Don’t Let Your Fly-In Become A Fly-Away

Don’t Let Your Fly-In Become A Fly-Away

Washington fly-ins can be extremely successful to accomplishing myriad goals for any group or coalition. However, planning and preparation are key to a successful event. Without a well-organized and prepared plan, this popular form of political advocacy can leave a flat or negative impression with Capitol Hill and your advocates as well.

Lobbyists, congressional watchers and Hill staffers alike agree that the key to a successful fly-in is preparation.

One of the biggest mistakes congressional aides see is groups expending a lot of time, energy and money into bringing folks from the district to Capitol Hill only to have those people get in front of a lawmaker or aide and not know what to say. Training, talking points, even role playing ahead of a lobby day is essential to making sure your attendees successfully deliver your message, legislative aides say.

Preparation on your part is also essential. Don’t just hand advocates massive packets of information hours before sending them to meetings on Capitol Hill.

Lawmakers prefer hearing from and meeting with constituents directly rather than lobbyists or Washington representatives. But, the benefit of having “real people” speak on behalf of your organization or cause drops precipitously if those advocates don’t know what message to convey or how to do so accurately and articulately.

Being organized is just as important as being prepared. Having troops of well-rehearsed participants ready to deploy across Capitol Hill on your group’s lobby day or days can only help your cause if they actually hit their target. Missed meetings caused by failed logistics is not only a missed opportunity, it leaves a bad impression with the lawmaker or Hill staffer with whom your citizen-lobbyists were supposed to meet.

Make sure each team you deploy is led by someone who knows Capitol Hill in every sense—its chaotic nature, legislative workings, unique personalities and labyrinth hallways and tunnels, stressed one staffer to an Ohio lawmaker we spoke with recently. Nothing is more frustrating for legislators’ schedulers or representatives than granting a group time only to have them turn up late or not at all because they got lost in transit, he said.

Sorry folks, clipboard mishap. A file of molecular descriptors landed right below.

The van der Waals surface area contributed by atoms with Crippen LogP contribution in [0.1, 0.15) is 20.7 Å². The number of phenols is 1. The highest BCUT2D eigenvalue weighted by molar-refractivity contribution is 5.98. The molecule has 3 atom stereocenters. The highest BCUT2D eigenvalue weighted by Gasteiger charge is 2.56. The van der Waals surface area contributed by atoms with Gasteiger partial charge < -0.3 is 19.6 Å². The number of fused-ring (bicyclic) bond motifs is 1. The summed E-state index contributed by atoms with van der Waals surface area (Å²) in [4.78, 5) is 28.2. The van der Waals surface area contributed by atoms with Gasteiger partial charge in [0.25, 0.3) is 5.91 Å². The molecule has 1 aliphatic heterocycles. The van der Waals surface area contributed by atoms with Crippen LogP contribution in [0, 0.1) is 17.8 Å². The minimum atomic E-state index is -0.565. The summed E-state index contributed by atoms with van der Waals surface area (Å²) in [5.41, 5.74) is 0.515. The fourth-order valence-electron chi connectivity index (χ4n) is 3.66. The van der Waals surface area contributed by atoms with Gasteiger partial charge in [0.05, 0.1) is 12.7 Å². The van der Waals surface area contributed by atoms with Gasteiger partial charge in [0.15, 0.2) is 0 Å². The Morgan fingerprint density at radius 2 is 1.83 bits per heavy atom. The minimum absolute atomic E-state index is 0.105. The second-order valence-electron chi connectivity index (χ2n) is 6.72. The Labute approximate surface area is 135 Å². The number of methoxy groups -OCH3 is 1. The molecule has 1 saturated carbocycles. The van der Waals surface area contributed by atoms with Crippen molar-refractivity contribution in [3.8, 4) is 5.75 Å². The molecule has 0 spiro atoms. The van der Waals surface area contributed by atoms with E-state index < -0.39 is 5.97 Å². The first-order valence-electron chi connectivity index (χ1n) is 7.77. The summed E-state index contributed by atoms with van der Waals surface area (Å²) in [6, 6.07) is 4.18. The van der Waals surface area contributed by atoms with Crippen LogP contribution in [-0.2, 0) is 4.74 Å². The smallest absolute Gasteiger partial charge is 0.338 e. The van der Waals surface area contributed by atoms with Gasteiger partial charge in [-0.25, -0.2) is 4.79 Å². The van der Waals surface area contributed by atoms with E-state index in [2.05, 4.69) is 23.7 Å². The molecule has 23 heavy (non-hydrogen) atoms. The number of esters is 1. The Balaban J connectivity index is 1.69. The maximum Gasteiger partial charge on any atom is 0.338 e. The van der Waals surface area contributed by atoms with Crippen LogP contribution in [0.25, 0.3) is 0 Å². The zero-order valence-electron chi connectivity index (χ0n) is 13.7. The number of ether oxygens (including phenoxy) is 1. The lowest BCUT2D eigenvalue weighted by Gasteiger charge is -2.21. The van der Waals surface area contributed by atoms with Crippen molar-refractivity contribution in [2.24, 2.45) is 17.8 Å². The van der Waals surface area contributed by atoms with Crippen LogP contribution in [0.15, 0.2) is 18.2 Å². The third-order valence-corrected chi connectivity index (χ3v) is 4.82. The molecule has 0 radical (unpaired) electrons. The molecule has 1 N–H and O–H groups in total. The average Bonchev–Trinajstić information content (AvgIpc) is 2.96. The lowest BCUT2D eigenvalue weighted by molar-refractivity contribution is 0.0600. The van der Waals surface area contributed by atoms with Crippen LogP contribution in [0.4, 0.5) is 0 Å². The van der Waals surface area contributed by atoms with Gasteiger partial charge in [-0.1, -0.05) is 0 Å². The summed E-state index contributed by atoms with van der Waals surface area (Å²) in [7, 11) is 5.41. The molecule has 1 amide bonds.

The optimal lead-time for requesting a meeting with a lawmaker is three-four weeks in advance, according to Capitol Hill schedulers.

Before anyone can be trained or deployed, the Washington representative or organization’s leader must recruit stakeholders to participate in the fly-in. Recruiting from the widest pool possible is key. So is asking them to participate in an enticing way. The invitation itself needs to be attractive. Instead of an email reading, “join us” or “help us,” one that’s headed something like “will you lead our effort” is more appealing to local advocates.

Any business or group organizing a lobby day should maximize the opportunity internally as well as externally. The herculean effort it takes to pull off a national lobby day should reap benefits well beyond the office meetings it yields. It’s an extra opportunity to engage your top advocates, raise money and build relationships.

Beyond demystifying Washington for them, making it fun for your stakeholders is important. Incorporating a social activity—Capitol tour, outing to a baseball game or museum visit—can really make the trip worthwhile for advocates. Holding a reception where attendees can mingle with each other and Washington leaders is another experience organizers can offer to make participating more attractive to stakeholders. Bringing in speakers who can inspire and galvanize, such as a current or former lawmaker, your Washington representative or trade association head—can create a pep rally atmosphere that will leave attendees excited and eager to spread your message. Featuring a panel discussion or Q&A with some sort of elections expert or insider educates advocates and serves as an incentive to come to Washington.

And finally, since you’ve brought hundreds of your most enthusiastic advocates to the nation’s capital and connected them with insiders engaged in or interested in your cause, hosting a fundraiser for your political action committee is a logical component for your fly-in.

Now that your dates are locked in, your participants’ travel booked, agenda set and meetings scheduled, it’s time to attract media coverage. Send a press release announcing your event and agenda, make sure it gets listed in the “daybooks”—the bibles put out by wire services and found in the backs of Capitol Hill publications—open your panels and seminars to the press, invite reporters to your cocktail receptions or breakfast speeches and provide them with written materials.

When your fly-in adjourns, the follow-up begins. You’ve already ended every Hill meeting by leaving relevant, informative and accessible packets or talking points behind. Equally important is sending “thank you” notes to everyone who took the time to meet with your group. So is circling back to the offices that promised you additional information or feedback. Email the person with whom your group met. If the lawmaker was present, write or call the aide who handles your issue area. Getting immediate participant evaluations is also critical.

Lastly, the entire point of your fly-in was to establish or reaffirm relationships on Capitol Hill. Don’t squander the momentum your lobby day built. Add the new contacts to your database; invite them to your events; keep them apprised of your activities and reach out to them when key votes or decisions loom.

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